For Baltimore, it will take a village

July 22, 1998|By Peter Beilenson, Carl Stokes and Thomas Frazier

OF ALL the unfortunate consequences of this country's drug problem, perhaps the most tragic is its effect on the children of our inner cities.

Many children in Baltimore's inner-city neighborhoods are forced to fend for themselves because one or both of their parents are addled by drugs. As a result, many children don't learn the normative values of the broader society -- the importance of getting an education, obtaining a job, creating and providing for a family, contributing to the neighborhood.

The terrible impact of drugs is worsened by the criminal justice system's focus on the "war on drugs." This misguided strategy has further removed these children from family members by branding them as criminals and incarcerating them in record numbers, but not adequately treating their health problem: substance abuse.

Time restraints

What do we do for the children of the drug addicted? Schools and recreation programs, such as the Police Athletic League centers, have such children for limited amounts of time, not enough time to counteract all of the negative influences in their communities.

Social service programs are tremendously overburdened, providing foster care and child protective services that simply move children to different sites, rarely providing a stable family structure.

What's needed is a program that a number of local groups are discussing: a children's village.

Such a village could be created in a square block of rowhouses, where the back yards would be transformed into a common recreation area.

The residents of the village would live with other children their age and be supervised by carefully chosen adult residential advisers, who would walk the children to and from school and tutor them after school.

Extracurricular activities at the village would be similar to those offered at the city's PAL centers. Such a village would have security to ensure the children's safety.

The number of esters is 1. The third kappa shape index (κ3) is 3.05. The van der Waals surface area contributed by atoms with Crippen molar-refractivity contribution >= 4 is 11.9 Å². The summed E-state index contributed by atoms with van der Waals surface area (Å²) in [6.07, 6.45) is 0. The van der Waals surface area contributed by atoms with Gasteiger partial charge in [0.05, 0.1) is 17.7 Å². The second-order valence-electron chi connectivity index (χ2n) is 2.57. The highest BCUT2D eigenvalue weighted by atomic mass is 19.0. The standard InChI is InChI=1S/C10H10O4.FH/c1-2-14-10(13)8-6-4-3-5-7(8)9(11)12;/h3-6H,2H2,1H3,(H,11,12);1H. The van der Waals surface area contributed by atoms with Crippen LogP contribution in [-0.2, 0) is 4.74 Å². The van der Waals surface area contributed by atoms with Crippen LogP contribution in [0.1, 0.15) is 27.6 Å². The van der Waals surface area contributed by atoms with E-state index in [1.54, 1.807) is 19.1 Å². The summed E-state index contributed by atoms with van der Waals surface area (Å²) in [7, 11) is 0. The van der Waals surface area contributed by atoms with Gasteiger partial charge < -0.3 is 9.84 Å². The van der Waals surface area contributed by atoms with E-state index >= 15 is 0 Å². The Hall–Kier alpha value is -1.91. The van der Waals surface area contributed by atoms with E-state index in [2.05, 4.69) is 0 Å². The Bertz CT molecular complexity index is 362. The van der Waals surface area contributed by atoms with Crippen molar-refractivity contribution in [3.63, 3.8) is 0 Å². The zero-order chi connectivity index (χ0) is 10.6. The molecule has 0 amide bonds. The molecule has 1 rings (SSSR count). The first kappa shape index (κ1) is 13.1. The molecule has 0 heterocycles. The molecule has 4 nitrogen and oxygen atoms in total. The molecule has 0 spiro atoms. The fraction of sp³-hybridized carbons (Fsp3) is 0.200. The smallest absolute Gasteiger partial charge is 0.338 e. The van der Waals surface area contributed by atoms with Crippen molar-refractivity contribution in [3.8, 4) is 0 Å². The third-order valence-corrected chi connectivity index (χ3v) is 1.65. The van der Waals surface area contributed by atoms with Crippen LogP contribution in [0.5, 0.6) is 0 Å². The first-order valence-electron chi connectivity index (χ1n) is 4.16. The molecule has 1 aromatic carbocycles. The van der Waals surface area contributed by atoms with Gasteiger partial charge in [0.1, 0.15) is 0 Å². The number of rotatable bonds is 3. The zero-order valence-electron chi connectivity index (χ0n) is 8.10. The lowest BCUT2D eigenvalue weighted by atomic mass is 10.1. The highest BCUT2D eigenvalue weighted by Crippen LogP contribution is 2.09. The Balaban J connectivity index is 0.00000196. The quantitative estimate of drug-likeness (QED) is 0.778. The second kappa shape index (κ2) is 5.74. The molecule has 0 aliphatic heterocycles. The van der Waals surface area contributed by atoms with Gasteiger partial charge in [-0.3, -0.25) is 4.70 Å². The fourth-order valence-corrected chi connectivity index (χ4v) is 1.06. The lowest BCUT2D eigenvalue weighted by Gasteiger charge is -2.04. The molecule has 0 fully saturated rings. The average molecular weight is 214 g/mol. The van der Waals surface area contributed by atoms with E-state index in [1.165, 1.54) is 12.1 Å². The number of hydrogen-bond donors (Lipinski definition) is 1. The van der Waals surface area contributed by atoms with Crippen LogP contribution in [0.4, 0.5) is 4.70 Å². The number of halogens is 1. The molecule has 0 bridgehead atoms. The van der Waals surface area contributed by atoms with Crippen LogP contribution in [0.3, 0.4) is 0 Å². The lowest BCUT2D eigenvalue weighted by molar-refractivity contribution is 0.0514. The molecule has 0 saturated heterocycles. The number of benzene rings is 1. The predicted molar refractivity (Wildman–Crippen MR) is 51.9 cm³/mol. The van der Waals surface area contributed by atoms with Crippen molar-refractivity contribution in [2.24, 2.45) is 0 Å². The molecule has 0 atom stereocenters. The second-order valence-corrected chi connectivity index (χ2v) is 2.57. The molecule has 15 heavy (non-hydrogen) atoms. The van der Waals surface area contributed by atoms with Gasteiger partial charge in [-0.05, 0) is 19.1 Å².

Enrollment in a village program would be voluntary. Parents could leave their children at the village while they go into substance abuse treatment programs. Once the parents have gone through recovery and are ready to lead productive lives, they could retrieve their children.

Many drug-addicted parents postpone getting treatment because they worry about the fate of their children if they're away from home.

Parents who don't enroll in treatment programs would still be encouraged to stay involved in their children's lives and the life of the village. For example, some parents might be able to help maintain the buildings and grounds of the village, as long as they presented no security risk. Parents would be given increasingly responsible jobs in the village as they demonstrated their ability and commitment to the program. By being of service to others, these addicted parents would certainly experience an increase in their own self-esteem and grow in the eyes of their children, too.

The cost of such villages would not be exorbitant. It could be located in city-owned buildings.

Many of the services could be provided either voluntarily or for nominal cost by parents.

Intergenerational mix

One way to help minimize costs is to combine the children's village with elderly housing. For example, senior citizens could live in a section of the rowhouse development and children in the rest. In a similar successful Illinois project, rent paid by elderly residents helps to subsidize the children's services.

In addition, because enormous savings would be realized from reduced payments for foster care services and other related costs, some money could be directed from such programs -- as it is in Illinois -- to fund the village.

Helping a generation of children become productive, educated, socially responsible individuals has immeasurable social and humanitarian benefits.

Far too many of Baltimore's children are suffering from the terribly destructive consequences of the drug problems in their homes and communities. It is time to try a comprehensive approach to help these youngsters achieve their potential. A children's village would be a good first step.

Peter Beilenson is city health commissioner, Carl Stokes is a member of the city's Board of School Commissioners and Thomas Frazier is the city's police commissioner.

Pub Date: 7/22/98

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